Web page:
A: We-ee-lll, maybe. The country has been in political deadlock for months now, with no government and no prospect of one. It is difficult to see how this has changed, and in fact as the presidential election was so close, and so disputed, it is likely to have got worse. When even the IMF are reluctant to let you have a loan, you know things are really rough

Q: But that Geoana is a Communist, so it's good he lost?
A: His party was one of the parties that emerged from the post Communist rubble, through the transitional FSN government. Pretty much everyone in the FSN was fairly well-to-do in the Communist party. The PSD are very much a party of ex-communists. However, the PD-L (Basescu's party) also emerged from the FSN. In the last presidential election he (Basescu) famously said of the battle between himself and then PSD rival Adrian Nastase: "You know what Romania's greatest curse is right now? It's that Romanians have to choose between two former Communist Party members." Things didn't change this time around.

The barking mad Wall Street Journal seems to think Geoana is a Communist because he sort-of-half-wants progressive taxation, which is hardly some incredibly left-wing thing - more or less everyone has progressive taxation, and Romania is weird and arguably hard-core right wing for having a flat-tax. (Of all the odd viewpoints of the elections that I've read, that one really takes the biscuit)

Q: I'm getting bored now, can you tell me any other interesting facts?

A: Not really, except that the votes from overseas made the difference in the end - the majority of the Romanian diaspora who voted did so for Basescu, and without those votes Geoana would have won (obviously that's assuming all the votes were fairly counted, which is obviously a slightly mad assumption). There is some controversy here as the exit polls which pronounced Geoana the winner were made public before some voting had finished (particularly in North America).

Q: So, what's next?
A: The PSD are challenging the results in the constitutional court. This is bound to fail (I imagine), and so Basescu is the president. He'll have to then name a prime minister who can garner enough votes to form a government. Klaus Johannis, mayor of Sibiu, who became a kind of focal point for the PSD campaign, and even managed to get the support of the Romanian nationalist party (bizarrely since he's German), has withdrawn from this possibility. Basically Basescu has to make up with the PNL, who hold the balance of power in parliament (since it's unlikely that we'll now see another PD-L/PSD coalition for a while). How he manages this is more difficult to imagine. I suspect we'll be floating along without a government until at least the new year. Possibly February.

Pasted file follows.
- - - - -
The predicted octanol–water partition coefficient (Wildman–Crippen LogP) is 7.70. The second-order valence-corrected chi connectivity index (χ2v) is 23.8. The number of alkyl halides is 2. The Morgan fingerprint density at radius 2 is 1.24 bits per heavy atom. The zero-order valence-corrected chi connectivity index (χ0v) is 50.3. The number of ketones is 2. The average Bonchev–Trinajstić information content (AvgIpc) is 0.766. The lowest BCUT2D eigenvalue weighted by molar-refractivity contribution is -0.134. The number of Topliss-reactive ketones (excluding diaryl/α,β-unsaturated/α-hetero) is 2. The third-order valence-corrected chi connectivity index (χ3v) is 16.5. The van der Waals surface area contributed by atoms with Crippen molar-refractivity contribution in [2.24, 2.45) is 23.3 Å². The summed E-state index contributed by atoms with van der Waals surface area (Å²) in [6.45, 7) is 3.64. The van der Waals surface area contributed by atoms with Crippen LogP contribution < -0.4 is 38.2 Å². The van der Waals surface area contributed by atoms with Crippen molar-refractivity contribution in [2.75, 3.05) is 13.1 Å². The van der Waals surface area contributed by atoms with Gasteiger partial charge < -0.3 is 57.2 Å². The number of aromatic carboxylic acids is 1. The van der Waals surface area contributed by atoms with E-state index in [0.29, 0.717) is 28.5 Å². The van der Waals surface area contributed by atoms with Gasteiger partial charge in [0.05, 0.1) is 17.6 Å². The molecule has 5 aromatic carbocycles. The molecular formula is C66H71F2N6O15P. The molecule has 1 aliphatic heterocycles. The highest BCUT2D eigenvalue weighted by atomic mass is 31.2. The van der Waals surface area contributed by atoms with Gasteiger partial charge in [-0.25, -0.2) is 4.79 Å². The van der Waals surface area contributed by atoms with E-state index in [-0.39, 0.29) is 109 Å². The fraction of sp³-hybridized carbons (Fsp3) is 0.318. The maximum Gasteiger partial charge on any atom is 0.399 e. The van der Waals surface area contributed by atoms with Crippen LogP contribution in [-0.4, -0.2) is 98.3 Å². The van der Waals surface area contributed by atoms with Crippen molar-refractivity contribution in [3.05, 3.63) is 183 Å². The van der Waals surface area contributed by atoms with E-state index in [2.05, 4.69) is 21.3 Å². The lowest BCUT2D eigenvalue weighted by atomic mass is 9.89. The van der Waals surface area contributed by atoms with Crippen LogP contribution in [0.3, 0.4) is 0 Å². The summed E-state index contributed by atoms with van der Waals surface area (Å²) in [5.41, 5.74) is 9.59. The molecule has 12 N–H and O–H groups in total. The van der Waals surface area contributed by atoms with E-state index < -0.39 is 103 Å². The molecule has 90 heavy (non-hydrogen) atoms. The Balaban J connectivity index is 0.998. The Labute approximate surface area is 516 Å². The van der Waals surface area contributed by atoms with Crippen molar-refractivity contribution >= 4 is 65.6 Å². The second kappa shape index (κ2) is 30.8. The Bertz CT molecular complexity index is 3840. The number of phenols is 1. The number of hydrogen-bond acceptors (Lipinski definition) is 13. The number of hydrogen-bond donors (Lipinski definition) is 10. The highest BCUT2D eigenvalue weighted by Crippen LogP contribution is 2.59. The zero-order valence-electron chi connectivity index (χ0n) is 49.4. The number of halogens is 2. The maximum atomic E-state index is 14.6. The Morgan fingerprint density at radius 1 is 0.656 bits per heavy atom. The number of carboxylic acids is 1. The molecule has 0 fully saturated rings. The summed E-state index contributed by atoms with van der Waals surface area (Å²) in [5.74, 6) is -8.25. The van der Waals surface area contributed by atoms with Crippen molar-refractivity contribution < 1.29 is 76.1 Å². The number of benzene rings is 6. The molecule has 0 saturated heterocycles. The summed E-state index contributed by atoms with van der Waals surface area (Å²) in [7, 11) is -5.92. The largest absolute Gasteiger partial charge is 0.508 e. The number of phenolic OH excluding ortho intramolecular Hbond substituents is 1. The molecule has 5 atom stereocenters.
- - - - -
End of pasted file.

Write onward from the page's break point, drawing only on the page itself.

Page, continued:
Happy 20th anniversary of the revolution. Can we have another one please, and get rid of all of them this time?

Monday, December 07, 2009


So, last night the election results (as determined by exit polls) went to Geoana, but then I wake up this morning and it seems like Basescu has won. Though I presume we'll have a fair amount of recounts and challenges since it was very close. Not sure what the Romanian is for "hanging chad" but I suppose I'll find out soon.

No idea how to feel about this - I think Geoana is a slimy git who almost certainly has the vampiric figure of Iliescu hanging behind him, but then again the last few months of complete political paralysis with Basescu at the helm are now presumably going to continue.